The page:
In Weaving Magic, his latest exhibition for the National Gallery, Ofili rejoices in a tropical trance. Lush emerald foliage, handsome palm-trees, lapping waves, flowing waterfalls, and temple dancers illustrate Ofili’s exotic world. The word ‘weaving’ refers to a vast tapestry that forms the focus of the show. Commissioned by the Clothworker’s Company, it took three years to create and brings Ofili’s colourful paintings to gorgeous, oversized life.

When: Weaving Magic runs until the 28th August 2017.

Where: The National Gallery, Trafalgar Square, London. WC2N 5DN. Admission free.

Photo Credit: Chris Ofili, Victoria Miro, London, The Clothworkers’ Company and Dovecot Tapestry Studio, Edinburgh. Photography Gautier Deblonde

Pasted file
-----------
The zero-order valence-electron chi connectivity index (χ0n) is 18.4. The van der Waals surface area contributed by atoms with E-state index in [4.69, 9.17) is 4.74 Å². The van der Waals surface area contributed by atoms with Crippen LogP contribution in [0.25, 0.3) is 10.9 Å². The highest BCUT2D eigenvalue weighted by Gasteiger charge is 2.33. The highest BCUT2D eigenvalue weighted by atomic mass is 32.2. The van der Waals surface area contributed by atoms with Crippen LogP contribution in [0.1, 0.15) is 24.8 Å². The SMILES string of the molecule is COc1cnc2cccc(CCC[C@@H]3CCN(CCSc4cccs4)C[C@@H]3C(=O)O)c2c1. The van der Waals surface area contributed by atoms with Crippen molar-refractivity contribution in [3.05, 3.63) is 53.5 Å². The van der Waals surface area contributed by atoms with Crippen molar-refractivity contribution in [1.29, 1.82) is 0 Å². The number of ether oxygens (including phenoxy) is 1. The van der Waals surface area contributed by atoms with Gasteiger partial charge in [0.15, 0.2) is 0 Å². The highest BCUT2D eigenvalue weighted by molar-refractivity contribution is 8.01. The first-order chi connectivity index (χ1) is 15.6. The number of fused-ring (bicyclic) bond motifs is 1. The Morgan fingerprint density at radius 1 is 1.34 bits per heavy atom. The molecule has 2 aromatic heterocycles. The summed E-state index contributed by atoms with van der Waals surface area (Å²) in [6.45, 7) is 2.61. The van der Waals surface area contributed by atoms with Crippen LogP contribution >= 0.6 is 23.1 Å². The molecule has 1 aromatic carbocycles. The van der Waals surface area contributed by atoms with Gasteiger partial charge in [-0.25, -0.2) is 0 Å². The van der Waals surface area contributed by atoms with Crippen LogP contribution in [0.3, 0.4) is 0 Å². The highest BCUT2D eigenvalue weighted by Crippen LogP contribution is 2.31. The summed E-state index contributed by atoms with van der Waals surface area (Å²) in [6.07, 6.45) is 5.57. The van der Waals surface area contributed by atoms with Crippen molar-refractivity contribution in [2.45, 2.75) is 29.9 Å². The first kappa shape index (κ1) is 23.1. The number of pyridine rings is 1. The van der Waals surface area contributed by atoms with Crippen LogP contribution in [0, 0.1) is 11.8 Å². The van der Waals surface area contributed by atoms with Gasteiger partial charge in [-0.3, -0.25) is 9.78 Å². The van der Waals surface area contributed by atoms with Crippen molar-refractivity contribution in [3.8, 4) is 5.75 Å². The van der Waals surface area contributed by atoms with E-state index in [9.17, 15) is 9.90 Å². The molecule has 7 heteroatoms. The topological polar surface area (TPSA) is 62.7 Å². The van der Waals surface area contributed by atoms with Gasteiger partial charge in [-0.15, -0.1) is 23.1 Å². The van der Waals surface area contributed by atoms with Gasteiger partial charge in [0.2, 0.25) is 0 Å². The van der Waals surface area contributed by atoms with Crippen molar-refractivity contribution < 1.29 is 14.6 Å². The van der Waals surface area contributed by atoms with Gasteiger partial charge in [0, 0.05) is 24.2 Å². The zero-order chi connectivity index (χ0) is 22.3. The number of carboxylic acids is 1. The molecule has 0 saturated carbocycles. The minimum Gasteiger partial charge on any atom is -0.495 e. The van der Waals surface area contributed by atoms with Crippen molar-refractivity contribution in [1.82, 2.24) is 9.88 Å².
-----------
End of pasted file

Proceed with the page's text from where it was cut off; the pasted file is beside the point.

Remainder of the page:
3. For Feminist Histories: Alex Martinis Roe: To Become Two at The Showroom

The Lowdown: Berlin-based Alex Martinis Roe uses her artistic voice to support the construction of feminist trajectories by exploring the links between feminist genealogies. In layman’s terms, this means she helps to build the history of feminism. Her latest show To Become Two tells the stories of six different feminist groups from the 1970s through to the present day, which operated in communities set up in Europe and Australia. Groups highlighted include the Milan Women’s Bookstore co-operative and Women’s Studies at the University of Utrecht.

When: To Become Two runs until the 10th June 2017.

Where: The Showroom, 63 Penfold St, London. NW8 8PQ. Admission free.

Photo Credit: Alex Martinis Roe

4. For Queer Black Narrative: Isaac Julien: “I dream a world” Looking for Langston at Victoria Miro